You want to get a data science job fast. Obviously, no one wants one to get a job slowly. But the time it takes to find a job is relative to you and your situation. When I was seeking my first data science job, I had normal just Kevin bills and things to budget for, plus a growing family who was hoping I’d get a job fast. This was different from some of my classmates, while others had their own versions of why they needed a job fast, too. I believe that when writing a how-to guide on getting a data science job quickly, we should really acknowledge that we’re talking about getting you, the reader, a job faster. Throughout this article, we’ll discuss how to get a job as a data scientist faster than you might otherwise, all things considered.
Getting a job faster is not an easy task in any industry, and getting a job faster as a data scientist has additional encumbrances. Some jobs, extremely well-paying jobs, require a nebulous skill set that most adults could acquire after several years in the professional working world. Data science is not one of those jobs. For all the talk about what a data scientist actually does, there’s a definite understanding that the set of skills necessary to successfully execute any version of the job are markedly technical, a bit esoteric, and specialized. This has pros and cons, which we’ll discuss. The community of people who aspire to join this field, as well as people already in the field, is fairly narrow which also has pros and cons.
Throughout this article, we’ll cover two main ways to speed up the time it takes to get a data science job: becoming aware of the wealth of opportunities, and increasing the likelihood that you could be considered employable.
Becoming Aware of the Wealth of Opportunities
Data science is a growing, in-demand field. See for yourself in Camm, Bowers, and Davenport’s article, “The Recession’s Impact on Analytics and Data Science” and “Why data scientist is the most promising job of 2019” by Alison DeNisco Rayome. It’s no secret however that these reports often only consider formal data science job board posts. You may have heard or already know that there exists a hidden job market. It stands to reason that if this hidden job market exists, there may also be a number of companies who have not identified their need for a data scientist yet, but likely need some portion of data science work. Here’s your action plan, assuming you already have the requisite skills to be a data scientist:
1. Find a company local to your region. This is easier if you know someone at that company, but if you don’t know anyone, just think through the industries that you’d like to build a career in. Search for several companies in those fields and consider a list of problems that might be faced by that organization, or even those industries at large.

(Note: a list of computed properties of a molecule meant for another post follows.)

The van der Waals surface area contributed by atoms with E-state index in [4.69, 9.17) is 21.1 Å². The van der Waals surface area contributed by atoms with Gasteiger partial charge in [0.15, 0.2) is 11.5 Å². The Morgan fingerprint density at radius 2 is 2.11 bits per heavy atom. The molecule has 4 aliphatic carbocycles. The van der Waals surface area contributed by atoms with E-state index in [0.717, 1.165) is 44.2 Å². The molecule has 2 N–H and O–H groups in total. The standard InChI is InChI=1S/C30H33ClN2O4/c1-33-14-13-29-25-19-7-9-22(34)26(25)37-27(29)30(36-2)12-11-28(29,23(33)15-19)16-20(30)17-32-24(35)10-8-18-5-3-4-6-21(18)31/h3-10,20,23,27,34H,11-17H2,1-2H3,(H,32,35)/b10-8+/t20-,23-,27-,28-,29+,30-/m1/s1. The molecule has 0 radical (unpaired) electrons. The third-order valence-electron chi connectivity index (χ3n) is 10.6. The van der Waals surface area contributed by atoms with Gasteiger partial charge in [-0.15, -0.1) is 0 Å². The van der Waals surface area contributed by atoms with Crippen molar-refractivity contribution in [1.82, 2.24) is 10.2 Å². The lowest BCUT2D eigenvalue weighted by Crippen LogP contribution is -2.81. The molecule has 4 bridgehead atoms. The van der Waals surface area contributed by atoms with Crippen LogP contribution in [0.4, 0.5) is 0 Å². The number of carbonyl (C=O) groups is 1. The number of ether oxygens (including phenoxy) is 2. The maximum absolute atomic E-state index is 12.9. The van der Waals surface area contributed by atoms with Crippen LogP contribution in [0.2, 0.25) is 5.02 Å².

2. Do some data work. Try to keep the scope of the project limited to something you could accomplish in one to two weekends. The idea here is not to create a thesis on some topic, but rather to add to your list of projects you can comfortably talk about in a future interview. This also does not have to be groundbreaking, bleeding edge work. Planning, setting up, and executing a hypothesis test for a company who is considering two discount rates for an upcoming sale will give you a ton more fodder for interviews over a half-baked computer vision model with no clear deliverable or impact on a business.
3. You have now done data science work. If you didn’t charge money for your services on the first run, shame on you. Charge more next time.
4. Repeat this process. The nice thing about these mini projects is that you can queue up your next potential projects while you execute the work for your current project at the same time.
Alternatively, you could consider jobs that are what I call the “yeah but there’s this thing…” type jobs. For example, let’s say you’re setting up a database for a non-profit and really that’s all they need. The thing is… it’s really your friend’s non-profit, all they need is their website to log some info into a database, and they can’t pay you. Of course you should not do things that compromise your morals or leave you feeling as though you’ve lowered your self worth in any way. Of course you’d help out your friend. Of course you would love some experience setting up a database, even if you don’t get to play with big data. Does that mean that you need to explain all of those in your next job interview? Of course not! Take the job and continue to interview for others. Do work as a data engineer. Almost everyone’s jobs have a “yeah but” element to them; it’s about whether the role will help increase your likelihood of being considered employable in the future.